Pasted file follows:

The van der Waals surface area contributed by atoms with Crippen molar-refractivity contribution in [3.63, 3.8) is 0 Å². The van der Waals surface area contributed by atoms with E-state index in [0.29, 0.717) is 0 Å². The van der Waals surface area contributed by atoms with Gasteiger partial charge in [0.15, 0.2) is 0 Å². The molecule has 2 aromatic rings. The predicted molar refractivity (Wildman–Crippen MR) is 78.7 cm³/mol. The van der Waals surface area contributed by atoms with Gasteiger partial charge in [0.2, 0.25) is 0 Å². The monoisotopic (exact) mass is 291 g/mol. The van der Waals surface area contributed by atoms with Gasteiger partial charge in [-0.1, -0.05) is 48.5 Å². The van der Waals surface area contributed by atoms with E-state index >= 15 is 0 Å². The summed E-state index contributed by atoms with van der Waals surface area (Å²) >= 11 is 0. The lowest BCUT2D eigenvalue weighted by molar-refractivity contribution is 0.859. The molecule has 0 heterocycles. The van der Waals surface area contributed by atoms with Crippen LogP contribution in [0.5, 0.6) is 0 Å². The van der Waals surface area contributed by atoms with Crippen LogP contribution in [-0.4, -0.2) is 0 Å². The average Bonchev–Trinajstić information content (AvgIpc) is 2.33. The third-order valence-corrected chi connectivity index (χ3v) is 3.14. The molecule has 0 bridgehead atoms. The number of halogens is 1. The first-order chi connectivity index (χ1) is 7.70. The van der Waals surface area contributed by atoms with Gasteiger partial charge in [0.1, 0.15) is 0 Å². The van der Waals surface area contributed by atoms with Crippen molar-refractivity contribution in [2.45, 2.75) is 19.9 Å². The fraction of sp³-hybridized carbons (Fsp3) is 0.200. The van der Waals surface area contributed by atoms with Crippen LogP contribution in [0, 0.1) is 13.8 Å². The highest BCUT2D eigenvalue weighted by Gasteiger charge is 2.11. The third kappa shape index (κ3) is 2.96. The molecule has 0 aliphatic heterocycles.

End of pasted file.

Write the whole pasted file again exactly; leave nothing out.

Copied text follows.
The van der Waals surface area contributed by atoms with Crippen molar-refractivity contribution in [3.63, 3.8) is 0 Å². The van der Waals surface area contributed by atoms with E-state index in [0.29, 0.717) is 0 Å². The van der Waals surface area contributed by atoms with Gasteiger partial charge in [0.15, 0.2) is 0 Å². The molecule has 2 aromatic rings. The predicted molar refractivity (Wildman–Crippen MR) is 78.7 cm³/mol. The van der Waals surface area contributed by atoms with Gasteiger partial charge in [0.2, 0.25) is 0 Å². The monoisotopic (exact) mass is 291 g/mol. The van der Waals surface area contributed by atoms with Gasteiger partial charge in [-0.1, -0.05) is 48.5 Å². The van der Waals surface area contributed by atoms with E-state index >= 15 is 0 Å². The summed E-state index contributed by atoms with van der Waals surface area (Å²) >= 11 is 0. The lowest BCUT2D eigenvalue weighted by molar-refractivity contribution is 0.859. The molecule has 0 heterocycles. The van der Waals surface area contributed by atoms with Crippen LogP contribution in [0.5, 0.6) is 0 Å². The van der Waals surface area contributed by atoms with Crippen LogP contribution in [-0.4, -0.2) is 0 Å². The average Bonchev–Trinajstić information content (AvgIpc) is 2.33. The third-order valence-corrected chi connectivity index (χ3v) is 3.14. The molecule has 0 bridgehead atoms. The number of halogens is 1. The first-order chi connectivity index (χ1) is 7.70. The van der Waals surface area contributed by atoms with Gasteiger partial charge in [0.1, 0.15) is 0 Å². The van der Waals surface area contributed by atoms with Crippen molar-refractivity contribution in [2.45, 2.75) is 19.9 Å². The fraction of sp³-hybridized carbons (Fsp3) is 0.200. The van der Waals surface area contributed by atoms with Crippen LogP contribution in [0, 0.1) is 13.8 Å². The highest BCUT2D eigenvalue weighted by Gasteiger charge is 2.11. The third kappa shape index (κ3) is 2.96. The molecule has 0 aliphatic heterocycles.